All of the senior officers in Star Trek worked together on the bridge except for one, the Chief Engineer. Poor Scotty was always kept below in Engineering, far away from the command center. Scotty was never really part of the core team. Sure, he had a high rank, but he was not a decision maker, and was only rarely allowed on the bridge. In fact, the rest of the Star Trek team never even talked to him much unless there was a problem.
Still, there were problems aplenty, and the team needed Scotty to keep the Enterprise going. In just about every episode, he and the other techs would work around the clock to meet the Captain’s unrealistic time demands to save the day. Indeed, the pleas of other members of the team for Scotty to beam them up out of trouble became the signature line of Star Trek. Yes, the senior officers needed Scotty, but he was never given the respect and equality he was due.
According to Dan Regard, one of the keynote speakers at the Masters e-Discovery Conference in Washington D.C. last week, Star Trek has an important lesson to teach to e-discovery: bring the engineers onto the bridge and make IT an integral part of your core e-discovery team. Then, and only then, will the Enterprise succeed. As it turns out, many e-discovery aficionados are also Trekkies and so this analogy received a strong positive response.
Dan is an attorney and one of the founders of LECG, an expert services firm, where he is now a Managing Director in Washington D.C. He has 20 years’ experience as a consultant in the computer industry and in e-discovery. He is an obvious fan of the Vulcans on Star Trek because his other key message was to improve the e-discovery process by constantly asking why. In other words, subject your activities to reasoned analysis and logic. Do not impulsively do things because that is how you have always done them. Engage in extensive proactive analysis at the beginning of any project. Examine the assumptions behind your e-discovery activities. Do you really need to preserve your backup tapes for a particular case? Why collect, produce and review so much data? Dan claims that he has saved as much of 80% of projected costs in an e-discovery process by such an analytic approach.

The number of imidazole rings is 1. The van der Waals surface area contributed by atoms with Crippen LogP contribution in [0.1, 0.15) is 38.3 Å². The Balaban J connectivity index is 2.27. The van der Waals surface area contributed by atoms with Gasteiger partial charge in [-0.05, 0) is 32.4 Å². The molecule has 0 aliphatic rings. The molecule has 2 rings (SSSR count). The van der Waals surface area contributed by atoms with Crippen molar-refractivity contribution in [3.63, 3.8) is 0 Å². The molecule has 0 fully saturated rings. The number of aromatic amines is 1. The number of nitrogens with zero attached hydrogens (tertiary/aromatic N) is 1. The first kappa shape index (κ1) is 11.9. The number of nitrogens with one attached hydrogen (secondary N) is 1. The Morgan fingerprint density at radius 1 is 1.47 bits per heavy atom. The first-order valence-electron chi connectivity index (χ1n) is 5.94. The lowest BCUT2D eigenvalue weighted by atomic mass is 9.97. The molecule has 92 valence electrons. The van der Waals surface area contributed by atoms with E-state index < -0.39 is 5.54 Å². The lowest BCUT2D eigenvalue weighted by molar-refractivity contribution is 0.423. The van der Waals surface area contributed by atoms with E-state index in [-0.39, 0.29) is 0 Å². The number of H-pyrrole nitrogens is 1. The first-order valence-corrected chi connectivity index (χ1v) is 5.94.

Anne Kershaw was another excellent keynote speaker at the Masters Conference. She is an attorney and consultant involved with high tech litigation since 1993. Anne gave the first presentation I have heard concerning new proposals for amending Rule 8 of the Federal Rules of Civil Procedure concerning notice pleading. Rule 8(a)(2) merely requires a “short and plain statement of the claim showing that the pleader is entitled to relief” in order to state a cause of action. This notice pleading rule was enacted in 1938, and has been interpreted over the years to require only vague general pleading for a case to go forward. As Anne put it, in today’s federal court, all you have to do is say “I’m hurt and you owe me.”
The problem for e-discovery with this vague general approach is that defendants frequently have no good idea from such pleadings as to what evidence will be relevant. This forces defendants to guess what computer records may need to be preserved and collected. This drives up the cost of e-discovery and leads to mistakes when a defendant guesses wrong. Further, it allows frivilous law suits to proceed to expensive discovery that could have been weeded out by more stringent pleading requirements.
Anne and other members of the Rules Committee are proposing a series of possible amendments to the Rules to require more particularized pleading of facts, especially in complex litigation. This would permit the earlier dismissal of cases without merit. This is a hot political issue that the plaintiff’s bar has long opposed. You can help Anne out on this important project by sending her examples of frivolous lawsuits that ended up costing a small fortune to defend.